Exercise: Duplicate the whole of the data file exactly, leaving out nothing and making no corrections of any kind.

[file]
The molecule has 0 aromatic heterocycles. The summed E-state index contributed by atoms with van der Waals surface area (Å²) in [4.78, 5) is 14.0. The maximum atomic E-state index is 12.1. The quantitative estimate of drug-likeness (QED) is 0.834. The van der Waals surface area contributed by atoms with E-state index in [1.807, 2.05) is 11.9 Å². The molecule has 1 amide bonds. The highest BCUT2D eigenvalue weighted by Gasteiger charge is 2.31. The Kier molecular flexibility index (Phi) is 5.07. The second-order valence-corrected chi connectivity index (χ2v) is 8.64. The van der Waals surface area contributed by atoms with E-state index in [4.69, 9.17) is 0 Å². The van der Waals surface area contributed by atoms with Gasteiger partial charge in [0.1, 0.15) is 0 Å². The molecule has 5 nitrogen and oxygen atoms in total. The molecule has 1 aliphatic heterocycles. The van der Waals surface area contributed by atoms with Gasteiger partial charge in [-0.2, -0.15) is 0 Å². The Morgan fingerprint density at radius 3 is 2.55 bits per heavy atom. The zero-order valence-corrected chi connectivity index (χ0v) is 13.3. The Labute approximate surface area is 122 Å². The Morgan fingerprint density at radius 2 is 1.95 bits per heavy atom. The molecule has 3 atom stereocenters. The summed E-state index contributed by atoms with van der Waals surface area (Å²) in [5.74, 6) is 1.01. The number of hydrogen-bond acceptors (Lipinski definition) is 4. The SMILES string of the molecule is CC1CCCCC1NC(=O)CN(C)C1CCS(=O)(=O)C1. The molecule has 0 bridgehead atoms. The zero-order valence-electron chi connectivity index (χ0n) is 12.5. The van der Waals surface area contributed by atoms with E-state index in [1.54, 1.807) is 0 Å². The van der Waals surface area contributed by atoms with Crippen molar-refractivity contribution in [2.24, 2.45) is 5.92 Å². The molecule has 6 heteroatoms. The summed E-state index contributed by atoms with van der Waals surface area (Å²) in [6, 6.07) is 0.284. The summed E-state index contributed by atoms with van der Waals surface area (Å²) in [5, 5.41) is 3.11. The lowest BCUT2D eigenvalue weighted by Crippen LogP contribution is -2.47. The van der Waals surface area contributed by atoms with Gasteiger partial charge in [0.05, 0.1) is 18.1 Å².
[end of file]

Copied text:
The molecule has 0 aromatic heterocycles. The summed E-state index contributed by atoms with van der Waals surface area (Å²) in [4.78, 5) is 14.0. The maximum atomic E-state index is 12.1. The quantitative estimate of drug-likeness (QED) is 0.834. The van der Waals surface area contributed by atoms with E-state index in [1.807, 2.05) is 11.9 Å². The molecule has 1 amide bonds. The highest BCUT2D eigenvalue weighted by Gasteiger charge is 2.31. The Kier molecular flexibility index (Phi) is 5.07. The second-order valence-corrected chi connectivity index (χ2v) is 8.64. The van der Waals surface area contributed by atoms with E-state index in [4.69, 9.17) is 0 Å². The van der Waals surface area contributed by atoms with Gasteiger partial charge in [0.1, 0.15) is 0 Å². The molecule has 5 nitrogen and oxygen atoms in total. The molecule has 1 aliphatic heterocycles. The van der Waals surface area contributed by atoms with Gasteiger partial charge in [-0.2, -0.15) is 0 Å². The Morgan fingerprint density at radius 3 is 2.55 bits per heavy atom. The zero-order valence-corrected chi connectivity index (χ0v) is 13.3. The Labute approximate surface area is 122 Å². The Morgan fingerprint density at radius 2 is 1.95 bits per heavy atom. The molecule has 3 atom stereocenters. The summed E-state index contributed by atoms with van der Waals surface area (Å²) in [5.74, 6) is 1.01. The number of hydrogen-bond acceptors (Lipinski definition) is 4. The SMILES string of the molecule is CC1CCCCC1NC(=O)CN(C)C1CCS(=O)(=O)C1. The molecule has 0 bridgehead atoms. The zero-order valence-electron chi connectivity index (χ0n) is 12.5. The van der Waals surface area contributed by atoms with E-state index in [1.54, 1.807) is 0 Å². The van der Waals surface area contributed by atoms with Crippen molar-refractivity contribution in [2.24, 2.45) is 5.92 Å². The molecule has 6 heteroatoms. The summed E-state index contributed by atoms with van der Waals surface area (Å²) in [6, 6.07) is 0.284. The summed E-state index contributed by atoms with van der Waals surface area (Å²) in [5, 5.41) is 3.11. The lowest BCUT2D eigenvalue weighted by Crippen LogP contribution is -2.47. The van der Waals surface area contributed by atoms with Gasteiger partial charge in [0.05, 0.1) is 18.1 Å².